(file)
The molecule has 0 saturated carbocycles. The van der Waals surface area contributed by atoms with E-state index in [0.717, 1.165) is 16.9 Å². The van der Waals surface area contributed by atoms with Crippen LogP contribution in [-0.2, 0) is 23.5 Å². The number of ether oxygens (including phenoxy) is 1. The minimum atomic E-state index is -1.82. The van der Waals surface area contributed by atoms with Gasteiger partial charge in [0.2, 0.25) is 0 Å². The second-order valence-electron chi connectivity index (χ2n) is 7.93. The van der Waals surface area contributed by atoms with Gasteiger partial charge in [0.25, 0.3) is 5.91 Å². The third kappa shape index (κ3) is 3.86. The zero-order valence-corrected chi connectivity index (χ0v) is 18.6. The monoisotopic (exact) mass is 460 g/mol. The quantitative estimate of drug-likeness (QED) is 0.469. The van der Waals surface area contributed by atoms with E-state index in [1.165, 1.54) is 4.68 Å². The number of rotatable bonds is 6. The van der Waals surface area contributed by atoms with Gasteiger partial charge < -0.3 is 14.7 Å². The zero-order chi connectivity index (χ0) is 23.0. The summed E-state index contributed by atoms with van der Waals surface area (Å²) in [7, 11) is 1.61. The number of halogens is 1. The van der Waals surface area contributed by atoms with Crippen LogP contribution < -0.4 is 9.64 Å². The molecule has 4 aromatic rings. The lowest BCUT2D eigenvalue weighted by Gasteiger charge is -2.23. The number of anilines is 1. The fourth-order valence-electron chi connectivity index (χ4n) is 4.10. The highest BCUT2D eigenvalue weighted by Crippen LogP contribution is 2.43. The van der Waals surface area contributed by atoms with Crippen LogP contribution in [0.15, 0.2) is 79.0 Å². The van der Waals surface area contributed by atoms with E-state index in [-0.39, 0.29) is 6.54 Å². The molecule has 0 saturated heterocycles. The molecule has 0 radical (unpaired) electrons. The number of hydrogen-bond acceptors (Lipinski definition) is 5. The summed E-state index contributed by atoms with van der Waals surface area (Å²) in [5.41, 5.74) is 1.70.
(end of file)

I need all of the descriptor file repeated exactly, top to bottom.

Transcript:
The molecule has 0 saturated carbocycles. The van der Waals surface area contributed by atoms with E-state index in [0.717, 1.165) is 16.9 Å². The van der Waals surface area contributed by atoms with Crippen LogP contribution in [-0.2, 0) is 23.5 Å². The number of ether oxygens (including phenoxy) is 1. The minimum atomic E-state index is -1.82. The van der Waals surface area contributed by atoms with Gasteiger partial charge in [0.2, 0.25) is 0 Å². The second-order valence-electron chi connectivity index (χ2n) is 7.93. The van der Waals surface area contributed by atoms with Gasteiger partial charge in [0.25, 0.3) is 5.91 Å². The third kappa shape index (κ3) is 3.86. The zero-order valence-corrected chi connectivity index (χ0v) is 18.6. The monoisotopic (exact) mass is 460 g/mol. The quantitative estimate of drug-likeness (QED) is 0.469. The van der Waals surface area contributed by atoms with E-state index in [1.165, 1.54) is 4.68 Å². The number of rotatable bonds is 6. The van der Waals surface area contributed by atoms with Gasteiger partial charge < -0.3 is 14.7 Å². The zero-order chi connectivity index (χ0) is 23.0. The summed E-state index contributed by atoms with van der Waals surface area (Å²) in [7, 11) is 1.61. The number of halogens is 1. The van der Waals surface area contributed by atoms with Crippen LogP contribution < -0.4 is 9.64 Å². The molecule has 4 aromatic rings. The lowest BCUT2D eigenvalue weighted by Gasteiger charge is -2.23. The number of anilines is 1. The fourth-order valence-electron chi connectivity index (χ4n) is 4.10. The highest BCUT2D eigenvalue weighted by Crippen LogP contribution is 2.43. The van der Waals surface area contributed by atoms with Crippen LogP contribution in [0.15, 0.2) is 79.0 Å². The van der Waals surface area contributed by atoms with E-state index in [-0.39, 0.29) is 6.54 Å². The molecule has 0 saturated heterocycles. The molecule has 0 radical (unpaired) electrons. The number of hydrogen-bond acceptors (Lipinski definition) is 5. The summed E-state index contributed by atoms with van der Waals surface area (Å²) in [5.41, 5.74) is 1.70.